|By Jack Abercrombie|
The dust jacket for James J. Horgan’s City of Flight—The History of Aviation in St. Louis (1984), features a colorized version of an old photograph taken at the St. Louis riverfront. The photograph from which the color version was made is arguably the greatest portrayal of early St. Louis commerce and transportation ever made. In the background, the bridge (designed and built by James Eads--completed in 1874), connecting the mid-west to the eastern part of the country, represents surface travel—the lower deck for a railroad and the upper deck for pedestrians and both horse drawn and motorized vehicular highway travel. The foreground shows a steamship, “St. Louis,” representing a major segment of the trade and travel between north and south. And overhead is an early biplane heading towards the St. Louis shoreline.
Noted aviation historians have observed ever since the book was published that the pictured aeroplane is not the “Red Devil.” Some historians have suggested that the aeroplane configuration more nearly resembles one of the “Little Looper” airframes flown by Lincoln Beachey. But there the matter lay dormant for nearly three decades.
But recently a break-through of sorts occurred. The Greater St. Louis Air & Space Museum received a donation of a large, 20 x 24 inch, photograph identical to that shown in City of Flight. Dr. William R. Green, MD, a professional photographer as well as former physician for McDonnell Aircraft Co., was the donor of the photograph which he acquired during the 1960s from a long closed camera shop in the St. Louis area. Dr. Green, of course, recognized the significance of the image after having observed the glass plate negative from which the enlarged print was made.
The photograph is sufficiently large to show details not heretofore available-details which lead to identification of both the time period as well as the pilot and aeroplane.
The first clue as to the date of the photograph was a sign on the side of the ship which identified the owners of the “St. Louis”—the St. Louis & Tennessee River Packet Co. Since there have been at least a half dozen steamers named “St. Louis,” this total identification was important because this specific boat was not built until 1912—two years after the “Red Devil” flew under the bridge. (The steamer sank in 1918 after being wrecked by a snag a few miles south of St. Louis).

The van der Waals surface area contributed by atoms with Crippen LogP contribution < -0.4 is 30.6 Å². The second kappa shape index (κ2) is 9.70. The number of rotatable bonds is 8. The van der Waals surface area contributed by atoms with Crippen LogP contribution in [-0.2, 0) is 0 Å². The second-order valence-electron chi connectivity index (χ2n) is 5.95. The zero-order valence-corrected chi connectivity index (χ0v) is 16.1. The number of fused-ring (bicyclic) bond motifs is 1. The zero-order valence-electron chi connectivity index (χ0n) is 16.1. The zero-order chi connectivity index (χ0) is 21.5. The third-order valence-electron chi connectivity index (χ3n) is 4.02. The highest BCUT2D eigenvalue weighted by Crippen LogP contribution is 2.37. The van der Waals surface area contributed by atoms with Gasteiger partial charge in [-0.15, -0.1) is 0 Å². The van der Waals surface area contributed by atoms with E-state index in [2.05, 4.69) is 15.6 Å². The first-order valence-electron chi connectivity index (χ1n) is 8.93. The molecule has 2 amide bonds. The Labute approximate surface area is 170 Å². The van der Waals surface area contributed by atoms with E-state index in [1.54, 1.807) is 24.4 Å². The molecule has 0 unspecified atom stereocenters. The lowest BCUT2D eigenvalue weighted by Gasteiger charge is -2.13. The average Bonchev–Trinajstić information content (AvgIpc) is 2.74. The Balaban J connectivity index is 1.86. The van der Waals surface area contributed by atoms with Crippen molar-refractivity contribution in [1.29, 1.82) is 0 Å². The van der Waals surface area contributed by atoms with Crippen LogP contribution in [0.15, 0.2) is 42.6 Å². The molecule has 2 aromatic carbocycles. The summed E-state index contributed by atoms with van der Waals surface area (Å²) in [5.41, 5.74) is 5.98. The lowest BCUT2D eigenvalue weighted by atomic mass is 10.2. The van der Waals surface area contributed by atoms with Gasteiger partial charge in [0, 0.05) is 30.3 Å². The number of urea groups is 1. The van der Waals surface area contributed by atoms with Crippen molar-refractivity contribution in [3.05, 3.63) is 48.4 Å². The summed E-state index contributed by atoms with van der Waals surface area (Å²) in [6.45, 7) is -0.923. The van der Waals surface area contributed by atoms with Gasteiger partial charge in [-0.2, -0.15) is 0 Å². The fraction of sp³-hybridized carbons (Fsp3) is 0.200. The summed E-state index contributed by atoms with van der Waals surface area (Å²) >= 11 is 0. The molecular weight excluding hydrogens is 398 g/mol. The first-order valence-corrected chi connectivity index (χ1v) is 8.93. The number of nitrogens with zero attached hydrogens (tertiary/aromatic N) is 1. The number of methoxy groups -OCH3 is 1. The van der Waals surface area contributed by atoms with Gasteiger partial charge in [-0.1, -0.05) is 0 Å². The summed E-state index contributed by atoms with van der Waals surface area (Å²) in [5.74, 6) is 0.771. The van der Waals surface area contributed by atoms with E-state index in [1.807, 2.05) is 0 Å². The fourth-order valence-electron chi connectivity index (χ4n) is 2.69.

Further research revealed that the glass plate image had been in the archives of the long-defunct (1986) St. Louis Globe-Democrat newspaper. Consequently, a search of Globe-Democrat news articles was warranted, with the focus being on Lincoln Beachey. Knowing that Beachey had toured some 126 cities between May and the end of December 1914, the search was narrowed to that time period.
Thanks to the micro-film newspaper collections of the St. Louis County (MO) Library, it was learned that Lincoln Beachey had, indeed, visited St. Louis during the 1914 tour. On 20 September, he performed at the old Maxwelton Racetrack in St. Louis County, where in addition to performing several aerial stunts, he “raced” against an automobile driven by Barney Oldfield in one of 35 or so staged events in which the team participated around the country.
As previously mentioned, the aeroplane aerodynamic configuration is one of several that Beachey flew during his exhibition days. This particular one is that on display as the original aeroplane in the Hiller Aviation Museum in California. It is the same configuration that a week after his St. Louis visit, Beachey flew over the U.S. Capitol building and the White House on 28 September 1914 (following an intermediate show in Springfield, Illinois).
Research on this subject continues. At a future point, an article is planned for the “Publications” section of the Greater St. Louis Air & Space Museum web site.